A Contribution to the Medical Statistics of Life Assurance; With Hints on the Selection of Lives

Front Cover
General Books LLC, 2009 - History - 116 pages
0 Reviews
This historic book may have numerous typos and missing text. Purchasers can download a free scanned copy of the original book (without typos) from the publisher. Not indexed. Not illustrated. 1865. Excerpt: ... Sect. II.--The Personal History. Fro.'"the family we pass to the person 1. Age. Whether aged risks are on the whole 136 profitable to an Assurance Office, is hardly yet aAge decided point. My impression, derived from our own experience, would accord with the much larger experience of Dr. Begbie, that, commercially considered, they are unprofitable. The diseases which experience has shown to be most fatal to the aged, are--Apoplexy and Paralysis; Bronchitis, Pneumonia, and Diseases of the Heart; Diarrhoea and Dysentery--two belonging to the head, three to the chest, and two to the abdomen. It should be noted whether the general appearance 137 of the examinee agrees with the age stated in thenilis proposal; whether older or younger. The presence of an arcus senilis is an important test, not exactly of the age, in relation to the number of years an individual has lived, but rather of those he is likely yet to live. It might also be well to bear in mind the climac-138 teric periods of life, or the periods of commencing terice." decay. These vary much in different persons, andnods they were accordingly fixed by the ancients as occurring at the 21st, 49th, 63rd, and 81st years of life. It is doubtful whether any importance should be Vide Canton. On Arcus Senilis. (Hardwicke, Piccadilly). attached to this precise division and notation; but the general principle is true--namely, that there are periods of incipient decay, and that these may commence in youth, as well as in manhood or in age. The general symptoms are readily caught by an experienced eye--in the loss of energy in the movements; loss of expression in the countenance; loss of weight in the body; loss of the power of endurance, both moral and physical; loss of appetite; flabbiness of the muscles; wrin...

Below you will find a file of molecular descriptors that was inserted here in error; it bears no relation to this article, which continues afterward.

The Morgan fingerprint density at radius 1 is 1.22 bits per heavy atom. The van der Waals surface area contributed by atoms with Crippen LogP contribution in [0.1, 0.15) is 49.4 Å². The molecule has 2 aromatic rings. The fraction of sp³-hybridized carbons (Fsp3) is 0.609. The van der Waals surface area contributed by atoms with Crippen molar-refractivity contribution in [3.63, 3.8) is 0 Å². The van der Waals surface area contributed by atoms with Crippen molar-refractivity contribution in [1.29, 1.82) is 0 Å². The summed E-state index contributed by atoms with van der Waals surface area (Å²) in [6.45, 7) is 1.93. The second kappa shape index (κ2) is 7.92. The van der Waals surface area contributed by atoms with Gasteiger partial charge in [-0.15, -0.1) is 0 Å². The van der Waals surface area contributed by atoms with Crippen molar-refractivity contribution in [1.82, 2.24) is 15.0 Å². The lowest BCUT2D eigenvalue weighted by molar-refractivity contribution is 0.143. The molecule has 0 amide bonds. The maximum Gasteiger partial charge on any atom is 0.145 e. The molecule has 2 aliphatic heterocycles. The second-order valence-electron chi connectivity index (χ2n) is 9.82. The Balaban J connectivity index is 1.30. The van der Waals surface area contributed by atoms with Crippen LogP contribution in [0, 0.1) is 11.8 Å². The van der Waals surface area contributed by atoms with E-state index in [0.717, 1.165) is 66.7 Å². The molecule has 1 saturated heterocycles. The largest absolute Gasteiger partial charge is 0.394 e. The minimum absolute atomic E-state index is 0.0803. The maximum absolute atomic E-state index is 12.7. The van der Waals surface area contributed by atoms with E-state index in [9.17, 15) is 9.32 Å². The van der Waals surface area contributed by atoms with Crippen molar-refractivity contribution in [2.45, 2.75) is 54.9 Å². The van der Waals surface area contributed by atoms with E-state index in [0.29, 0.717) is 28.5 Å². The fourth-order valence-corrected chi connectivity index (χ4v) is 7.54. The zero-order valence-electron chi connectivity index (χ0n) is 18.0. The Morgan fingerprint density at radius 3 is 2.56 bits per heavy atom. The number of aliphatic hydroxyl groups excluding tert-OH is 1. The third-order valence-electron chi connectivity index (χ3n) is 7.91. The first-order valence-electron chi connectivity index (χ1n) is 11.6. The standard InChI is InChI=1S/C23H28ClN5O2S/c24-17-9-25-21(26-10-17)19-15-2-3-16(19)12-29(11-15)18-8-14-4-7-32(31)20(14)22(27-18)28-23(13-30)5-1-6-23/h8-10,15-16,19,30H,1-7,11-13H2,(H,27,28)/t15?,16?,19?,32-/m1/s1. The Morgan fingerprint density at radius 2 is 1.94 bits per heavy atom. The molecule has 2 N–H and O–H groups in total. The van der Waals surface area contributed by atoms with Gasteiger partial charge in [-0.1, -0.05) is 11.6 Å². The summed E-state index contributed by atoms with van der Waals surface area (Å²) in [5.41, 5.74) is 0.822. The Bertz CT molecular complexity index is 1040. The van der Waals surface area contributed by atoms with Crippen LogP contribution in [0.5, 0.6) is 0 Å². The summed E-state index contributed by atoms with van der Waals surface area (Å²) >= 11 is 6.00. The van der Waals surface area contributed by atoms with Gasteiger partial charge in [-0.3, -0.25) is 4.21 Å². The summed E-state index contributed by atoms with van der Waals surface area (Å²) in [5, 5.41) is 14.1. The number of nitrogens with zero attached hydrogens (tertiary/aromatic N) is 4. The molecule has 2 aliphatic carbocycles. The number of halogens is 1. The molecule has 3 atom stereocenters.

What people are saying - Write a review

We haven't found any reviews in the usual places.

Bibliographic information